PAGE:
As a family we went to our state state history museum that includes many machines of earlier eras on which we were able to easily identify many simple machines. My boys especially loved the orange packing machine. We got to do some chores on a working 1800's-era farm. The boys got to really feel how screws and wheels and axles help with work as they ground corn and ran wet laundry through a wringer. We also went to our Museum of Art and Science which has many fun simple machine demos like a lever tug-of-war game and a pulley chair that allows you to lift yourself.
Race cars down ramps as you study inclined planes and wedges, build and test catapults as you study levers and screws, create waterwheels as you study wheels and axles, lift each other using pulleys as you study gears and pulleys, use static electricity lift hair and separate salt and pepper as you study electricity, devise Rube Goldberg machines to place toothpaste on a toothbrush without touching either one, present on famous inventors, and more during this exciting 5 part hands-on unit study on simple machines and inventions!
- Inclined Planes and Wedges Lesson - This is part 1 of a 5 part hands-on unit on Simple Machines and Inventions. Race cars down ramps, compare carrying luggage to pulling it up an inclined plane, slice through apples using wedges, and more!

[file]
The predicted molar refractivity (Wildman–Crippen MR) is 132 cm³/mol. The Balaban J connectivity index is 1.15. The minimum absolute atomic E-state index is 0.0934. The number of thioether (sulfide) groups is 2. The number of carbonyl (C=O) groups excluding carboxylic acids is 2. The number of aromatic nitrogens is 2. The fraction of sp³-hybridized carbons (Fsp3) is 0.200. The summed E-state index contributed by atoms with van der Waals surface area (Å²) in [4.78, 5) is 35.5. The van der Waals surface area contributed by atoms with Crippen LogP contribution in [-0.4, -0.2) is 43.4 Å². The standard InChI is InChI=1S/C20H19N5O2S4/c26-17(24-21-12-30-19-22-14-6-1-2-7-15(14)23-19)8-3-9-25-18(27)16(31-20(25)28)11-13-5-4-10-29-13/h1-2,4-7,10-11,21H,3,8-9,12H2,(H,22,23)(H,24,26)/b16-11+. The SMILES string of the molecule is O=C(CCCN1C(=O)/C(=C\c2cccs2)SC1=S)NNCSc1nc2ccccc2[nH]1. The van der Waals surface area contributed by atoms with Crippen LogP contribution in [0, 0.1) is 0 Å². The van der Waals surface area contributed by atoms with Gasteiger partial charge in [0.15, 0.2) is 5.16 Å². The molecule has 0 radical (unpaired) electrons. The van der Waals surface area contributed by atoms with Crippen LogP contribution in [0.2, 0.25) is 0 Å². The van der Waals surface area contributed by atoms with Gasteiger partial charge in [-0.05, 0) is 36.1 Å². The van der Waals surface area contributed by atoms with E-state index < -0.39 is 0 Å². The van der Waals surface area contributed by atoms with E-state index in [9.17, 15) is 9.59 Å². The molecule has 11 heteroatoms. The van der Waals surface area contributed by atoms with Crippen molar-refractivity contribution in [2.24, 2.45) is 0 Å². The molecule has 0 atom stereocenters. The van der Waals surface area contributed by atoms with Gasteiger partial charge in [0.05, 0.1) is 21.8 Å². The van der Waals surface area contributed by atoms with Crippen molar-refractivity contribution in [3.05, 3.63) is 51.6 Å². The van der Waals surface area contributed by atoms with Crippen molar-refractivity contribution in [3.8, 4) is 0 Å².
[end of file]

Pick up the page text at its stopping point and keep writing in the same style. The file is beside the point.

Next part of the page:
- Lever and Screw Simple Machines Lesson - This is part 2 of a 5 part hands-on unit on inventions and simple machines. Build and test catapults, lift an adult using a lever, test out screws of various threads, and more!
- Wheels and Axles Lesson - This is part 3 of a 5 part hands-on unit on Inventions and Simple Machines. Build and test waterwheels, use cylinders to make wheel cookies, experiment with matchbox cars to demonstrate friction, compare the mechanical advantage of an adult and a child's bicycle, and more!
- Gears and Pulleys Simple Machines Lesson - This is part 4 of a 5 part hands-on unit on inventions and simple machines. Build and test pulleys, play pulley tug-of-war, find out how a clock works, and more!
- Electricity Lesson - This is part 5 of a 5 part hands-on unit on inventions and simple machines. Watch static electricity lift hair and separate salt and pepper, build and test circuits and switches using household materials, play an electron game to demonstrate how electricity is conducted.
- Inventions and Simple Machines Presentations and Field Trip Ideas - Included are the presentations on famous inventors our students created following our 5 part hands-on unit on Inventions and Simple Machines. They also sang the Simple Machines song and ate a simple machine-themed lunch. (Recipes are provided.) Also included are the field trips we attended during this unit.
We really enjoyed Bill Nye's Video on Simple Machines.
Would you like to teach this way every day?
I use Konos Curriculum as a springboard from which to plan my lessons. It's a wonderful curriculum and was created by moms with active boys!
If you're new to homeschooling or in need of some fresh guidance, I highly recommend Konos' HomeSchoolMentor.com program! Watch videos on-line of what to do each day and how to teach it in this great hands-on format!
© 2011 Shannon
Who do you think is/was the greatest inventor of all time and why? - Or just let me know you dropped by. I love getting feedback from you!
I-sparkle on May 20, 2011:
This has to be one of the best interactive teaching programs that I have seen. Great work on this lens. Much continued success.
Evelyn Saenz from Royalton on May 20, 2011:
I love the simple machines song as well as the simple machines recipes. Hands-on learning is the most memorable kind of learning.